Cyber is the sexy part of security, but it should be threat intelligence
Speaking at the Context Oasis event in London, Stuart McKenzie, senior investigative consultant at Context said that the problem with threat intelligence is everyone thinks everyone else is doing it better than they are, but he said that doing threat intelligence properly can give you a good profile of an attacker and “stop the basic stuff”.
He said: “Threat intelligence will give you information on what you do not know about, allow you to build up protection, outline potential exploits and the capability and motivations of an attacker and help you figure out whether or not they are nation-state sponsored.
“You have got to get a rich picture of how the environment changes. It is about getting intelligence into the business, to educate the board, but it has got to be timely, it has got to be relevant and actionable and got to make the metric positive, otherwise it is useless.”
McKenzie bemoaned vendors who claim to offer threat intelligence, saying that all they offer is Big Data and that to understand it “you have to sift it, you don’t just pull mud from the ground and expect to find gold”.
He said that people in security will not know what the key assets are, but as security people we need to engage with the business. The COO should know where the crown jewels are and by melding this business intelligence with threat intelligence we can stay one step ahead of the attackers.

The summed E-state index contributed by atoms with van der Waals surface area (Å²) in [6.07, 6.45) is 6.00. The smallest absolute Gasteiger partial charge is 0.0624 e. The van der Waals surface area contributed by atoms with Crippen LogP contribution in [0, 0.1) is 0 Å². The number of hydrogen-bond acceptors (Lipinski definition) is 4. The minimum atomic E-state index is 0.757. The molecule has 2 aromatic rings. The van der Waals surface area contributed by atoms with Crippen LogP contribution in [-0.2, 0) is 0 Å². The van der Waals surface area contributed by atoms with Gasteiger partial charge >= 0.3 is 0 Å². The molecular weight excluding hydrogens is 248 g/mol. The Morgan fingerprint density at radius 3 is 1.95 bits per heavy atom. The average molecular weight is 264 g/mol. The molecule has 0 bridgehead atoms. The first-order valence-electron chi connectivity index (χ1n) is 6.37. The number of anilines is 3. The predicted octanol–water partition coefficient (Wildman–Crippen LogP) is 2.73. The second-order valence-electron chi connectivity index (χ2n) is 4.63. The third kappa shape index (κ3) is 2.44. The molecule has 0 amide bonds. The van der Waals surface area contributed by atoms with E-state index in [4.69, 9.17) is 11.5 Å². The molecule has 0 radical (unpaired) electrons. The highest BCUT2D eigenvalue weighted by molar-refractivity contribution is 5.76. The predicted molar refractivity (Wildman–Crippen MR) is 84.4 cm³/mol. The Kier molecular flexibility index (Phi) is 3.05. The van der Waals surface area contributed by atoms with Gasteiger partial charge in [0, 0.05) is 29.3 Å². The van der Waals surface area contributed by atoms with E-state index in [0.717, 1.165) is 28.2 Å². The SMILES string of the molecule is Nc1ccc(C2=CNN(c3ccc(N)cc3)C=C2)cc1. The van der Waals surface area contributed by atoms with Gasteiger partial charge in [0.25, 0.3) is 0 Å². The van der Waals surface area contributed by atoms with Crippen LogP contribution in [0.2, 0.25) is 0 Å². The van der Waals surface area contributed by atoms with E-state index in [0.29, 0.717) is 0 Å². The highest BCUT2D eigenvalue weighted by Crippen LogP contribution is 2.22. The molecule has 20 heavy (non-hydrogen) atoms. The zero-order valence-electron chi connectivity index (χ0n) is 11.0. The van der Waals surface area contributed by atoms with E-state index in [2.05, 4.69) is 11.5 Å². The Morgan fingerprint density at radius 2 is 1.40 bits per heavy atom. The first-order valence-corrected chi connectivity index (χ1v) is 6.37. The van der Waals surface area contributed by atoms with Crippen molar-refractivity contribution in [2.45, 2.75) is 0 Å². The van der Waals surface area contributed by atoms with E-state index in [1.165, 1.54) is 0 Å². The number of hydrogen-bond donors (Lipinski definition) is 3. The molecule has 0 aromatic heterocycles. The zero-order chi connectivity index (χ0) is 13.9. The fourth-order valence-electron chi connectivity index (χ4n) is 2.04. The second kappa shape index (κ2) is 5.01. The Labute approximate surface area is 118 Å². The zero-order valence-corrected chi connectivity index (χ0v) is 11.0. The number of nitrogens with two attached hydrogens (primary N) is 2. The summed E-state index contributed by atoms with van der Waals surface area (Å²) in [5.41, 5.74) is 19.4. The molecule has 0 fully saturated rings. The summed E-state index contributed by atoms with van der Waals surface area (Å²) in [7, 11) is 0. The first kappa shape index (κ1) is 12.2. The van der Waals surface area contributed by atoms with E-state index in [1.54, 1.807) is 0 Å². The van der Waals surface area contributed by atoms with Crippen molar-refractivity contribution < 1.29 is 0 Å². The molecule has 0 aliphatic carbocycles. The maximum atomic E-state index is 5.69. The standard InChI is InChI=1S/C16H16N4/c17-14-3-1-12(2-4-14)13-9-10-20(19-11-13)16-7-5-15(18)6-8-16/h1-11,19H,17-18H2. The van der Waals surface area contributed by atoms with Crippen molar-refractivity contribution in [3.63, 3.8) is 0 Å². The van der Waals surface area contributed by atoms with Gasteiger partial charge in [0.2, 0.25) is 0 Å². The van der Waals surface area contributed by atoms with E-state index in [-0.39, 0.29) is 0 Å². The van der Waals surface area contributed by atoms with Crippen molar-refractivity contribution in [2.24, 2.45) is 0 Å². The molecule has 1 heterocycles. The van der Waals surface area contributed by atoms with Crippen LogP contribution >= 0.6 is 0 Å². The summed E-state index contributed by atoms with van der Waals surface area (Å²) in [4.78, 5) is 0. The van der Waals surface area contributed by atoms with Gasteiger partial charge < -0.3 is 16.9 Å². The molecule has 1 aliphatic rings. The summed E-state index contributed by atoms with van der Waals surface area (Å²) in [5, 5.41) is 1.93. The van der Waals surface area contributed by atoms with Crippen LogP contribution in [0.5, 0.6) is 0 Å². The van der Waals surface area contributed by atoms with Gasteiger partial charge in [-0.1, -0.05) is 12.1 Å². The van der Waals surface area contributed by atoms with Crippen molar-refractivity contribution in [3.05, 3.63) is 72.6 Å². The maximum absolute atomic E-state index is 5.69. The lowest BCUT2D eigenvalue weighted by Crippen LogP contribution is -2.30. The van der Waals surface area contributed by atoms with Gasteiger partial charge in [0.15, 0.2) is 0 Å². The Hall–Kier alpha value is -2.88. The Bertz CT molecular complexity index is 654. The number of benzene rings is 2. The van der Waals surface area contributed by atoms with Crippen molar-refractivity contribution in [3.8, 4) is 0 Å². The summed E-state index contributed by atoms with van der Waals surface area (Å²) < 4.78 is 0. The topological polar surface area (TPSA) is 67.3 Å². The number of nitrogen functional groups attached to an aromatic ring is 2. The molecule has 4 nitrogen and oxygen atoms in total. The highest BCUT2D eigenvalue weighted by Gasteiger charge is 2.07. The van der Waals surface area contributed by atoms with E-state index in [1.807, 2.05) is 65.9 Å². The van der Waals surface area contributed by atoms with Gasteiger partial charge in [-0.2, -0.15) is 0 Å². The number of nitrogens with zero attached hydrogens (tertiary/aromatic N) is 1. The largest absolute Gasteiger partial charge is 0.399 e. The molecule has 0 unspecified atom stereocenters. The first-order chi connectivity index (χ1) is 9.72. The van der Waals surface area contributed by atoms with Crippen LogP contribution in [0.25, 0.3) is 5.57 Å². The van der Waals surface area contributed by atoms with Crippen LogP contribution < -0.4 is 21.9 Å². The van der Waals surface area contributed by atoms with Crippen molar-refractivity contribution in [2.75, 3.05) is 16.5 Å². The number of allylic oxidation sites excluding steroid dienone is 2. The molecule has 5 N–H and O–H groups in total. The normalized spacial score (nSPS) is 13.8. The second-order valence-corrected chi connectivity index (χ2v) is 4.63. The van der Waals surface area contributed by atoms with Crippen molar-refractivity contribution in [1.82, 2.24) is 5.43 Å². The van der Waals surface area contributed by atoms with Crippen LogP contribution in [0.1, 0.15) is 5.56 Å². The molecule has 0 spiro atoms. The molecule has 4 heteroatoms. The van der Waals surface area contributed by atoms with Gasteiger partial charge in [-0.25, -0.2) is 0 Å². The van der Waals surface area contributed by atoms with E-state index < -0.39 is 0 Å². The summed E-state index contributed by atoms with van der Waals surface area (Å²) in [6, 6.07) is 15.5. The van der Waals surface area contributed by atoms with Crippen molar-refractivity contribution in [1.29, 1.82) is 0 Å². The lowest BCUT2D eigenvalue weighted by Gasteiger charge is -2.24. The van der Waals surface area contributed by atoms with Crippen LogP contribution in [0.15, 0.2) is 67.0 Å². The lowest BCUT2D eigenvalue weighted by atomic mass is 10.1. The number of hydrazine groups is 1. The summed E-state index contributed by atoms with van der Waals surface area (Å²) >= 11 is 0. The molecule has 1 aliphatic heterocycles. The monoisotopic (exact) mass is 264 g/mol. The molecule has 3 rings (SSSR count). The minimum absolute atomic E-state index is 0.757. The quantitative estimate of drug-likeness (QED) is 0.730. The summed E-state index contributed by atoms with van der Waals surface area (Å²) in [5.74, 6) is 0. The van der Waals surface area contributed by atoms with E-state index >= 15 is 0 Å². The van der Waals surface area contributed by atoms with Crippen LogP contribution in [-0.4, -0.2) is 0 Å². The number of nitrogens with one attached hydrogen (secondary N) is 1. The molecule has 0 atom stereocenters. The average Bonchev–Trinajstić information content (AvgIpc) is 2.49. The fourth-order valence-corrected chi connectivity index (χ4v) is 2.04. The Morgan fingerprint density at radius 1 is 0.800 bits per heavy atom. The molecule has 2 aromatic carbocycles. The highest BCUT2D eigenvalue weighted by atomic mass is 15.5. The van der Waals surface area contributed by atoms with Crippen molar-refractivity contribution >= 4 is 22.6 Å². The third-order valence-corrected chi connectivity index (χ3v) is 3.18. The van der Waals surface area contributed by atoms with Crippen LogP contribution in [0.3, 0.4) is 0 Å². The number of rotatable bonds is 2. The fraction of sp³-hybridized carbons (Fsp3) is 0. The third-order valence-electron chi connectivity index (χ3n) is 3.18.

“You can combine intelligence to see where the attacker is and it stops the business wasting its efforts on defences,” he said. “Threat intelligence is used to defend, as you have to stay one step ahead and use threat intelligence to build knowledge.”
McKenzie pointed out that the Target data breach ended up costing the company $161 million in losses and adding new technologies because of a weak security posture. Boards should be asking security managers if they are doing enough to protect data.
Asked by IT Security Guru if he felt that businesses were doing enough on threat intelligence, Context’s head of threat intelligence Mark Graham said it differs from sector to sector, but that financial services and oil and gas were good at this, while Government is “where it does happen”, but other sectors are not too organised.
“There is nothing formal in place, but individual businesses are very open with active exchanges and it starts out at a good level, but they know that they cannot do it all themselves and this is recognised in the intelligence community,” he said.
McKenzie said that the work of the Cyber-Security Information Sharing Partnership (CISP) shows that the importance of sharing is a good idea, because if no one is talking about attacks, then sharing ensures everyone knows about them.
Rob Sloan, director of response at Context has produced a whitepaper to accompany the presentation